(As originally written for http://www.backyardpoultrymag.com/fowl-pox-avipoxivirus/ October 21, 2014)
Top Blogger for the week of October 21, 2014
Chicken Coop Chatter©
Fowl pox (Avipoxivirus ) is a common occurrence in areas of temperate, humid weather, where there are large mosquito populations; however, it is found worldwide and present wherever there is standing water or mosquito breeding grounds. Though fowl pox is most common in late summer through fall, and it can take several weeks to months to manifest, showing up in winter or early spring. It can be mistaken for frostbite because the black scabs (warts) of Fowl pox may be present around the eyes, comb, wattles and the feet and start out as whitish pus like sores. As those scabs heal, they will turn black or dark brown and they can drop off into feed and water and infect the other fowl.
Fowl pox can take on two different distinct forms. The dry form will show up as whitish pus, then turn to scabs, that turn black and are primarily on exposed areas and will spread to other areas if not treated. Most birds will survive from this form of fowl pox if detected and treated promptly. The wet form will show up in the mouth and throat and affect the respiratory tract and this may cause a high mortality rate if not detected and promptly treated. Two distinctly different treatments are required for treating the different forms. Fowl pox is not contagious to humans, but is contagious to other poultry. If you detect an outbreak, do not bring new birds into your flock until the disease is under control.
For our purposes, we will talk about the black scab form. You can inoculate your birds to prevent an outbreak, especially if you are in areas prone to high mosquito populations and wild bird populations. If you see even one of the flock affected, you will need to vaccinate all of the flock. It is viral, contagious and can be life threatening.
Chicks from 12 weeks old and older can be vaccinated, but always follow explicit instructions that come with any medication, to make sure of the doses and age requirements. Always make certain the instructions indicate egg consumption when using any medications. Most will require that you not eat the eggs from medicated birds for five to 14 days after the last dose. Strictly adhere to all instructions.
The best known and most effective treatment is vaccination as a preventative. If you are not able to inoculate the birds yourself, you will need to call in a vet that is versed in poultry diseases. Be mindful of lesions that can become infected which may cause an underlying problem and will need to be treated separately. Lesions can be treated with an iodine solution or topical antibiotic; however, you risk spreading the disease to other parts that may not be infected.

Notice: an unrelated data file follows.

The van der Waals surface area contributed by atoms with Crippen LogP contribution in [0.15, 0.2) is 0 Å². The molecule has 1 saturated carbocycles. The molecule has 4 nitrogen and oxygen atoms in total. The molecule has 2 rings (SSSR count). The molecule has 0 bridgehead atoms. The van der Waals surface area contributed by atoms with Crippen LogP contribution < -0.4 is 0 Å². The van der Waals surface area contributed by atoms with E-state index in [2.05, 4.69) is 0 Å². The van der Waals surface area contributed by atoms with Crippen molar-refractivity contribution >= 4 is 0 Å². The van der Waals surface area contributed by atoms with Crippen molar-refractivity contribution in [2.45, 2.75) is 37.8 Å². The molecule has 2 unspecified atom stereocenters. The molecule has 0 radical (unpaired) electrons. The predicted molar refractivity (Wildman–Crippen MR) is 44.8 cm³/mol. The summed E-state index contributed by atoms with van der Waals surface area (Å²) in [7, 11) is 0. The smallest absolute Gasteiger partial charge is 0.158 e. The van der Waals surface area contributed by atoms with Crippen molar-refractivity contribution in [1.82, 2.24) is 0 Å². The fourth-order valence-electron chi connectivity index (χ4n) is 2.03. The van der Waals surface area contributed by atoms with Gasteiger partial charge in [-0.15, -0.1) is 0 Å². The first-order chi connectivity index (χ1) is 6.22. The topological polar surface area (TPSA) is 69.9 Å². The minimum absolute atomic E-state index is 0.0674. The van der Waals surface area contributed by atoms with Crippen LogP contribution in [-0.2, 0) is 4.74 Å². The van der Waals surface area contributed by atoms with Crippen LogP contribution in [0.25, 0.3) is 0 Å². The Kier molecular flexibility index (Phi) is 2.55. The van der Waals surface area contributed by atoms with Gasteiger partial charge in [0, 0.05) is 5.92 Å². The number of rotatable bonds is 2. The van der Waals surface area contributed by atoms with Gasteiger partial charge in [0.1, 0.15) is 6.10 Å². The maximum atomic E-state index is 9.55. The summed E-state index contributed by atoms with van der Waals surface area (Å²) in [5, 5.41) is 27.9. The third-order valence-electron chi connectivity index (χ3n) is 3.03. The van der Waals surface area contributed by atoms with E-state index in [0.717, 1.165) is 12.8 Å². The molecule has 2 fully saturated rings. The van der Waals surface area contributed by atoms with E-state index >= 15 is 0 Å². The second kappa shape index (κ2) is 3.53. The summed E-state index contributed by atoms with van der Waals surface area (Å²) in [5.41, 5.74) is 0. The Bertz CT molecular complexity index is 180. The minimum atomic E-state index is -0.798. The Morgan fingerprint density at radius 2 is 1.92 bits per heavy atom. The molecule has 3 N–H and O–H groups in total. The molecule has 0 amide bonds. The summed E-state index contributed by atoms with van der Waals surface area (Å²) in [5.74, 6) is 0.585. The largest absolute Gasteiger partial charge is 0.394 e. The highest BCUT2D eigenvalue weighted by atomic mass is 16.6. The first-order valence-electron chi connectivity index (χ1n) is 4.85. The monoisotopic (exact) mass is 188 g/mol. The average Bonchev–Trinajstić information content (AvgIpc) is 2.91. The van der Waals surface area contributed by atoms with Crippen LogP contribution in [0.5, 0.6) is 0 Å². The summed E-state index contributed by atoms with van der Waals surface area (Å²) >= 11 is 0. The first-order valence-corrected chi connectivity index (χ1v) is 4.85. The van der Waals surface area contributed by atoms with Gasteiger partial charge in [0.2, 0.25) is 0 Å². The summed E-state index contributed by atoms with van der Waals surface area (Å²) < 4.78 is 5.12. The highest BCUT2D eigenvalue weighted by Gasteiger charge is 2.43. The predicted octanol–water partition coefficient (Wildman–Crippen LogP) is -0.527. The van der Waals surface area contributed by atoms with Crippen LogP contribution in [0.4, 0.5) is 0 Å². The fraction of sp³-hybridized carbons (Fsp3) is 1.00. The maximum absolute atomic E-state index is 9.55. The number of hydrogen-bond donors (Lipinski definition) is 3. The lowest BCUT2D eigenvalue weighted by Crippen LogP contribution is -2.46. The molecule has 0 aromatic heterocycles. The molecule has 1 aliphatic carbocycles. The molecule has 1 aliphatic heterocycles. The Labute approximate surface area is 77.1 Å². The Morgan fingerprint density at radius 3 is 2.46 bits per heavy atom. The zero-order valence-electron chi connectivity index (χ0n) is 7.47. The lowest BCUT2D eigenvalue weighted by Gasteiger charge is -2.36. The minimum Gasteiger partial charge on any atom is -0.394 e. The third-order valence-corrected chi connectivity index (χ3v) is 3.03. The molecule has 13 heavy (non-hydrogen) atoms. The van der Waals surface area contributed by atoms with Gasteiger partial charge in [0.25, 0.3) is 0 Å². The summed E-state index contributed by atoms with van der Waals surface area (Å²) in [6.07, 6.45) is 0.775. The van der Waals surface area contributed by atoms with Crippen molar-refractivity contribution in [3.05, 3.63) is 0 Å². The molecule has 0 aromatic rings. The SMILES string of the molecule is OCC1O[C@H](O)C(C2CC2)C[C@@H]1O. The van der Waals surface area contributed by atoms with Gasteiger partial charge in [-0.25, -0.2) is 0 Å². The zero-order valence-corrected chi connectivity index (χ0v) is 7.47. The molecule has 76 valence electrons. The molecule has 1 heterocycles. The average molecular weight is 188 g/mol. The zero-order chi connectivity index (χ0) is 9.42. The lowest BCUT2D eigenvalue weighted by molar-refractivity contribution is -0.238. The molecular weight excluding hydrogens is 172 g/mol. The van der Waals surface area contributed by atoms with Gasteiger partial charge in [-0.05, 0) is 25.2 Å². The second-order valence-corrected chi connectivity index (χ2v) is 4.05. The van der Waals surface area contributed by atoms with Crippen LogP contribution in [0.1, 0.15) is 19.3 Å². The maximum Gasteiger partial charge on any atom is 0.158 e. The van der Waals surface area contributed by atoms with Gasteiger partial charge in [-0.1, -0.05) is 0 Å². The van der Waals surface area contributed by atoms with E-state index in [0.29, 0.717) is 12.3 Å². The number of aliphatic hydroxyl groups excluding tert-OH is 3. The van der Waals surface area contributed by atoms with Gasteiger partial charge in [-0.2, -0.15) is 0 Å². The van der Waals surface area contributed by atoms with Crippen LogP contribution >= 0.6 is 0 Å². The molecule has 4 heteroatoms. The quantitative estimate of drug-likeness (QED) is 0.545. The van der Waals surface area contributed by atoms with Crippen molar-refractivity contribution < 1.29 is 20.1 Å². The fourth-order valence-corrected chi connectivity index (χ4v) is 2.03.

The vaccination is usually inserted into the wing web of chicks. You will need to spread the wing out of each bird and inject there. This will be easiest with a helper, but can be done alone by holding the bird firmly with one hand while spreading the wing and injecting with the other hand. A nylon stocking may be useful to insert the chick/chicken into, leaving one wing exposed to receive the injection. A poultry cone may be useful if you are able to insert the bird into the cone and still allow the wing to be exposed. ALWAYS use gloves and keep your hands clear of the needle. Never direct the needle toward your face or eyes when filling or using the syringe. You will need to read the instructions thoroughly from the manufacturer of the product you use for where they recommend injections be made. Regardless, you must avoid injecting into muscle or bone.
If one or two birds are showing signs of the whitish pus or dark scabs, lack of appetite, lethargy or reduced laying, those birds must be isolated and and the remaining flock promptly vaccinated to prevent a full outbreak. The affected birds can usually be returned to the flock within 10 to 14 days.
Prevent standing water around the coop to help keep illnesses down.
You must clean all waterers, feeders and cages with a 10 percent bleach (sterilizing) solution. Continue to feed a high protein diet and offer plenty of water.
The best preventative is to avoid standing water in and around the coops and your property. However, if you live near swamp or stagnant water, mosquitoes may be a problem regardless of your efforts. It may be beneficial to put up mosquito netting around the run and plant mosquito repelling plants near the coop and run.
Use strict biosecurity methods in and around your flocks. Do not allow other poultry owners into the coops, runs or brooders. Never bring in new birds without strict quarantine methods. Always wash thoroughly after handling all fowl. When treating more than one area or flock, you must wash between entering those areas so you are not inadvertently spreading from one flock to another. Wash boots and clothing thoroughly to prevent pathogens from spreading from one area to another. Following these rules will help assure healthy flocks into the future.
Chicken Coop Chatter© All Rights Reserved 2011-2016